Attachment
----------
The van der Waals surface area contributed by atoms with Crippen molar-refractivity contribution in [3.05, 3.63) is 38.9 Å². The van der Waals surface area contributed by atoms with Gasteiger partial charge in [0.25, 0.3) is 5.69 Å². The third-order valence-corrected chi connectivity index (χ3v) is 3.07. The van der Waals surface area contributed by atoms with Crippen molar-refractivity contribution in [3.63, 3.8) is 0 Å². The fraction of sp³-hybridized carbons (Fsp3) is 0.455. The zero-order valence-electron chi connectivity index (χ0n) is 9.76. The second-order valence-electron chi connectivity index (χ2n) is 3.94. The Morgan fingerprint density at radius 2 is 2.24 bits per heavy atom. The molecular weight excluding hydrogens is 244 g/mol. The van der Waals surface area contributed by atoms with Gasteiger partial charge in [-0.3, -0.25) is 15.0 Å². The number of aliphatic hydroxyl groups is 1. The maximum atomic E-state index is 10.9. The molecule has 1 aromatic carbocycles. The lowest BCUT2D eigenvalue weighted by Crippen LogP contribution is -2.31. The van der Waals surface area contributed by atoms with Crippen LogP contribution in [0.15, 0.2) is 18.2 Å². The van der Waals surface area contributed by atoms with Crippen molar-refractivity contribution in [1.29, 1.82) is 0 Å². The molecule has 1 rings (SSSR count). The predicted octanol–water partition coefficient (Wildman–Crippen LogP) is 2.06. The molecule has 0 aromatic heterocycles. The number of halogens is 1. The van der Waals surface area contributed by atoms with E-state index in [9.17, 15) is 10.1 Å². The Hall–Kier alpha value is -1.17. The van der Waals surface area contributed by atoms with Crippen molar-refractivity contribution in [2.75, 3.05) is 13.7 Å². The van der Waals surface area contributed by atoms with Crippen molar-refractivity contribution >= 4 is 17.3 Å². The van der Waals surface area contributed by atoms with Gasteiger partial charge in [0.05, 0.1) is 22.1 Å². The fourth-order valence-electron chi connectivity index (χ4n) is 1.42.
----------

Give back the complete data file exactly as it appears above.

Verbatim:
The van der Waals surface area contributed by atoms with Crippen molar-refractivity contribution in [3.05, 3.63) is 38.9 Å². The van der Waals surface area contributed by atoms with Gasteiger partial charge in [0.25, 0.3) is 5.69 Å². The third-order valence-corrected chi connectivity index (χ3v) is 3.07. The van der Waals surface area contributed by atoms with Crippen molar-refractivity contribution in [3.63, 3.8) is 0 Å². The fraction of sp³-hybridized carbons (Fsp3) is 0.455. The zero-order valence-electron chi connectivity index (χ0n) is 9.76. The second-order valence-electron chi connectivity index (χ2n) is 3.94. The Morgan fingerprint density at radius 2 is 2.24 bits per heavy atom. The molecular weight excluding hydrogens is 244 g/mol. The van der Waals surface area contributed by atoms with Gasteiger partial charge in [-0.3, -0.25) is 15.0 Å². The number of aliphatic hydroxyl groups is 1. The maximum atomic E-state index is 10.9. The molecule has 1 aromatic carbocycles. The lowest BCUT2D eigenvalue weighted by Crippen LogP contribution is -2.31. The van der Waals surface area contributed by atoms with Crippen LogP contribution in [0.15, 0.2) is 18.2 Å². The van der Waals surface area contributed by atoms with Crippen molar-refractivity contribution in [1.29, 1.82) is 0 Å². The molecule has 1 rings (SSSR count). The predicted octanol–water partition coefficient (Wildman–Crippen LogP) is 2.06. The molecule has 0 aromatic heterocycles. The number of halogens is 1. The van der Waals surface area contributed by atoms with E-state index in [9.17, 15) is 10.1 Å². The Hall–Kier alpha value is -1.17. The van der Waals surface area contributed by atoms with Crippen molar-refractivity contribution in [2.75, 3.05) is 13.7 Å². The van der Waals surface area contributed by atoms with Crippen molar-refractivity contribution >= 4 is 17.3 Å². The van der Waals surface area contributed by atoms with Gasteiger partial charge in [0.05, 0.1) is 22.1 Å². The fourth-order valence-electron chi connectivity index (χ4n) is 1.42.